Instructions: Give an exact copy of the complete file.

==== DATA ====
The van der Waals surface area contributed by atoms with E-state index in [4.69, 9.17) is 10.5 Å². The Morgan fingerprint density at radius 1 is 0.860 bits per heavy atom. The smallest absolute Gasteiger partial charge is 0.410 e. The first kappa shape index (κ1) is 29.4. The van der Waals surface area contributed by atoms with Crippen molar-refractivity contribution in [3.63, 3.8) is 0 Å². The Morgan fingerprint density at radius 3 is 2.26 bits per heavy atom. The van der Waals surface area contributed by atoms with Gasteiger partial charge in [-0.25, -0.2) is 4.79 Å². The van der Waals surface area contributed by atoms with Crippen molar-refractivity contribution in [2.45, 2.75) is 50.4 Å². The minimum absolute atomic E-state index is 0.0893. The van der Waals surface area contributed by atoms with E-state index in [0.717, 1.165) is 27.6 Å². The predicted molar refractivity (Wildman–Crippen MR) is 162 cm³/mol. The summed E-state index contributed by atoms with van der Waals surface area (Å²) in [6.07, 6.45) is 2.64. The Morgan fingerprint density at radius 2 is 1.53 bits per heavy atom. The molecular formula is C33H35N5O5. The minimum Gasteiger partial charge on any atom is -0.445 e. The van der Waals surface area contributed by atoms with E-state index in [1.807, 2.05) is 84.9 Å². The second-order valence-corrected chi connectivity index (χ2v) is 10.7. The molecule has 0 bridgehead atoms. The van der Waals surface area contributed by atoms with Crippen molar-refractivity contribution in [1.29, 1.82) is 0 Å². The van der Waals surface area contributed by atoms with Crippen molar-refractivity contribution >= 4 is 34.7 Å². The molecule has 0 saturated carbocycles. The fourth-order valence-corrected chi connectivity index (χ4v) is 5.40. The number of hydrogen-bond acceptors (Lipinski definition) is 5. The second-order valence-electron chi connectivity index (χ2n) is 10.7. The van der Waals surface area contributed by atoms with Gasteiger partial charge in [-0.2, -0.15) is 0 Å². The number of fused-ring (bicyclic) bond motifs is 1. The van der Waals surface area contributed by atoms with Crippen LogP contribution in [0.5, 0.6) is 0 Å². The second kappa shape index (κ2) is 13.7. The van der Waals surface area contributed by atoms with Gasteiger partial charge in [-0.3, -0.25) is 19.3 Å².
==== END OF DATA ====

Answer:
The van der Waals surface area contributed by atoms with E-state index in [4.69, 9.17) is 10.5 Å². The Morgan fingerprint density at radius 1 is 0.860 bits per heavy atom. The smallest absolute Gasteiger partial charge is 0.410 e. The first kappa shape index (κ1) is 29.4. The van der Waals surface area contributed by atoms with Crippen molar-refractivity contribution in [3.63, 3.8) is 0 Å². The Morgan fingerprint density at radius 3 is 2.26 bits per heavy atom. The van der Waals surface area contributed by atoms with Gasteiger partial charge in [-0.25, -0.2) is 4.79 Å². The van der Waals surface area contributed by atoms with Crippen molar-refractivity contribution in [2.45, 2.75) is 50.4 Å². The minimum absolute atomic E-state index is 0.0893. The van der Waals surface area contributed by atoms with E-state index in [0.717, 1.165) is 27.6 Å². The predicted molar refractivity (Wildman–Crippen MR) is 162 cm³/mol. The summed E-state index contributed by atoms with van der Waals surface area (Å²) in [6.07, 6.45) is 2.64. The Morgan fingerprint density at radius 2 is 1.53 bits per heavy atom. The molecular formula is C33H35N5O5. The minimum Gasteiger partial charge on any atom is -0.445 e. The van der Waals surface area contributed by atoms with E-state index in [1.807, 2.05) is 84.9 Å². The second-order valence-corrected chi connectivity index (χ2v) is 10.7. The molecule has 0 bridgehead atoms. The van der Waals surface area contributed by atoms with Crippen molar-refractivity contribution in [1.29, 1.82) is 0 Å². The van der Waals surface area contributed by atoms with Crippen molar-refractivity contribution >= 4 is 34.7 Å². The molecule has 0 saturated carbocycles. The fourth-order valence-corrected chi connectivity index (χ4v) is 5.40. The number of hydrogen-bond acceptors (Lipinski definition) is 5. The second-order valence-electron chi connectivity index (χ2n) is 10.7. The van der Waals surface area contributed by atoms with Gasteiger partial charge in [-0.2, -0.15) is 0 Å². The number of fused-ring (bicyclic) bond motifs is 1. The van der Waals surface area contributed by atoms with Crippen LogP contribution in [0.5, 0.6) is 0 Å². The second kappa shape index (κ2) is 13.7. The van der Waals surface area contributed by atoms with Gasteiger partial charge in [-0.3, -0.25) is 19.3 Å².